Insulting graffiti in Osh, Kyrgyzstan
Literally thousands pass and drive by every day - Kyrgyz, Uzbeks, Russians. The regional office of the Traffic Police is nearby, its officers regulating traffic right in front of the building in question. People see the graffiti without a murmur of protest. They pretend that they do not see this sprayed insult to the Uzbeks living in Osh since time out of mind. The same attitude is displayed by Mayor of Osh Jumadyl Isakov, Governor Jantoro Satybaldiyev, prosecutor's offices (municipal and regional), Directorate of Internal Affairs, and National Security State Committee. Not to mention Uzbek leaders, activists of Uzbek centers of national culture, Uzbek deputies of the municipal and national legislatures.
"If this is not the place for the Sarts as the sign implies, what is? How come the National Security State Committee or Department of Extremism and Illegal Immigration of the Interior Ministry do not investigate what clearly constitutes inflammation of ethnic and religious hatred. Or at least "vandalism" and "hooliganism"? ... one of the locals said.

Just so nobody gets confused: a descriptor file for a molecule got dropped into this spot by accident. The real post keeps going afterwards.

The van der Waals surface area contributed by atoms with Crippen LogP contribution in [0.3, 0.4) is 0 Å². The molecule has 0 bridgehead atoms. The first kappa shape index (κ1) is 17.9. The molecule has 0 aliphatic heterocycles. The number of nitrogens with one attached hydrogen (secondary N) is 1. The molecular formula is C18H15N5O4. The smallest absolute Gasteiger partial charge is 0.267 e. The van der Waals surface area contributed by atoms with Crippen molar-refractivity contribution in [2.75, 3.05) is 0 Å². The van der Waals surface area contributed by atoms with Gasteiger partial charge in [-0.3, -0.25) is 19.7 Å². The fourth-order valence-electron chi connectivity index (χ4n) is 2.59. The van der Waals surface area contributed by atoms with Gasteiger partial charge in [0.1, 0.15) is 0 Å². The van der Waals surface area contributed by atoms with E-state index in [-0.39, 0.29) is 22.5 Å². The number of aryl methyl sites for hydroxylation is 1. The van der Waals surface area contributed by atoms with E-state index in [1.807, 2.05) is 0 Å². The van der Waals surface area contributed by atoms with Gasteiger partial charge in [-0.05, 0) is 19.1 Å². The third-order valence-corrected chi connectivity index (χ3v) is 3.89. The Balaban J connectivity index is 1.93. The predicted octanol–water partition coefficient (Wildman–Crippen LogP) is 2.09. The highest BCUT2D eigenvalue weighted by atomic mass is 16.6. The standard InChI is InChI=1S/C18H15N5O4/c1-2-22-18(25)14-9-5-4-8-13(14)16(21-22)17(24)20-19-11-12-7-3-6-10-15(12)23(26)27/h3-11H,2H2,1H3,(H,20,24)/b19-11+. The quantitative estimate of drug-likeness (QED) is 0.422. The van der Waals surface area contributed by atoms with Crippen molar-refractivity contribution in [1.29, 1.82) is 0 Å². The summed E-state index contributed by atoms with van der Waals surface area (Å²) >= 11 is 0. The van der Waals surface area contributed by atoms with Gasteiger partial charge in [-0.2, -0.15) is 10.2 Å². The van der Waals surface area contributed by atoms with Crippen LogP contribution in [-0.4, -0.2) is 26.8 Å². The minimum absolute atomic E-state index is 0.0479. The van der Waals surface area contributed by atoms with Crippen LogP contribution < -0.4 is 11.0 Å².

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Experts and local observers say that ethnic tension between Kyrgyzes and Uzbeks is escalating in the southern part of Uzbekistan. Bloody ethnic clashes have already taken place, the worst of them known as "the Osh conflict" in 1990 (dispute over some territories on the border that escalated into an outright conflict).
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"The Sarts - non-nomadic Uzbeks. Before the 1917 Revolution, semi-nomadic Uzbeks and Kazakhs usually applied the term to non-nomadic Uzbeks and sometimes to Tajiks of the plains. The term was self-applied by non-nomadic Uzbeks of the Tashkent, Ferghana, and Khorezm oases and in South Kazakhstan. These days, the term "Sarts" may only be encountered in scientific works." (The Large Soviet Encyclopaedia)
Brokgauz's and Evfron's Small Encyclopaedic Dictionary uses the term "Sarts" to denote "non-nomadic Turks of the Syrdarja, Ferghana, and part of the Samarkand regions, numbering 968,655 people; cross-breeds of the ancient Iranian population and conquerors and Turk-Mongol settlers: they speak the Sarto-Tili dialect."
Alisher Ilhamov, philosopher and associated researcher of the School of Eastern and African Studies of the London University, says that "like the Dashtikipchak Uzbeks, the Sarts are a major component of what is known as the modern Uzbek nation" (for more details see Ilhamov's Archaeology of Uzbek Identity, Part 1. Original Ethno-Historic Conditions of Formation of Modern Uzbeks).